In an ongoing effort to alleviate tensions between China and the United States, U.S. National Security Advisor Jake Sullivan and Chinese Foreign Minister Wang Yi are expected to meet in Bangkok this weekend, while they're both in the city meeting separately with Thai officials.
This is the first high-level encounter between Washington and Beijing since the summit between Presidents Joe Biden and Xi Jinping on the sidelines of APEC in November, marking the commitment made by both sides to maintain strategic communication and responsibly manage the relationship.
Wang and Sullivan quietly met in Vienna and Malta last year, which were pivotal moments in paving the way for the Xi-Biden Summit. In line with their past low-key exchanges, the low public profile of this meeting will allow the two officials to discuss "sensitive issues with confidence the exchange will remain private," said Ryan Hass, a China expert at the Brookings Institution.
He also noted that as Sullivan and Wang have invested considerable time together, "they understand each other's constraints and priorities," allowing them to "deepen their discussions with each passing exchange, rather than repeat talking points to each other."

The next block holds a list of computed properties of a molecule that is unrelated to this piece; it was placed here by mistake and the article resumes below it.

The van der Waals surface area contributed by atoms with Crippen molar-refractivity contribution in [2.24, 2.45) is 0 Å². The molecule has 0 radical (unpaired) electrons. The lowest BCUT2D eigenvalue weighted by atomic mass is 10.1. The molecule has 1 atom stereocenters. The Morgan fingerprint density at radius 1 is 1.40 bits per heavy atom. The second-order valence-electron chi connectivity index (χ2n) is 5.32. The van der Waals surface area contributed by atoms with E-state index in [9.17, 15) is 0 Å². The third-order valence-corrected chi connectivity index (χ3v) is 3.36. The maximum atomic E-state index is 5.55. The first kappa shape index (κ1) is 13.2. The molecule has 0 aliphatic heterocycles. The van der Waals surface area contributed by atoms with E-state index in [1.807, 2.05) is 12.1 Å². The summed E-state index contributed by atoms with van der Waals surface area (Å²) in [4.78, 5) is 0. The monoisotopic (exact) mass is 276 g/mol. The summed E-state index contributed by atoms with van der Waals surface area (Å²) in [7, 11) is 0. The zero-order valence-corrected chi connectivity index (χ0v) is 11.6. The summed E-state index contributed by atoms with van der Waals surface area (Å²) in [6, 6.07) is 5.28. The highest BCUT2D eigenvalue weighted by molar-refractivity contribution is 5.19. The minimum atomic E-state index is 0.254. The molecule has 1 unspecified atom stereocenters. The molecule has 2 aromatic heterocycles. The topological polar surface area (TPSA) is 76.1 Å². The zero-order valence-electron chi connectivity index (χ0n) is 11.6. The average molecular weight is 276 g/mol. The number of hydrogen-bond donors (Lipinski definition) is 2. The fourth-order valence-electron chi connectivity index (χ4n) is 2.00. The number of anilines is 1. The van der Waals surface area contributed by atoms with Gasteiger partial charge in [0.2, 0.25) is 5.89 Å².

The meeting also follows Lai Ching-te's victory in the Taiwan presidential elections, and after Washington's recent pressure on Beijing to persuade Tehran to rein in Yemen-based Houthi rebels, responsible for recent attacks on ships in the Red Sea.
In reference to the meeting, Chinese foreign ministry spokesperson Wang Wenbin said Wang Yi "will make clear China's position on China-U.S. relations and the Taiwan issue, and exchange views with the U.S. on international and regional issues of mutual concern."
He also emphasized China's active involvement in addressing the Red Sea conflicts, stating that the country has been in "close communication with all parties concerned" and is actively working to de-escalate the situation, following calls for calls for the maintenance of supply chains and the international trade order.
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The number of people expected to be in China's middle-income bracket in the next decade.
Read more in "Weaponizing Markets," by Dan Steinbock, Founder of Difference Group.
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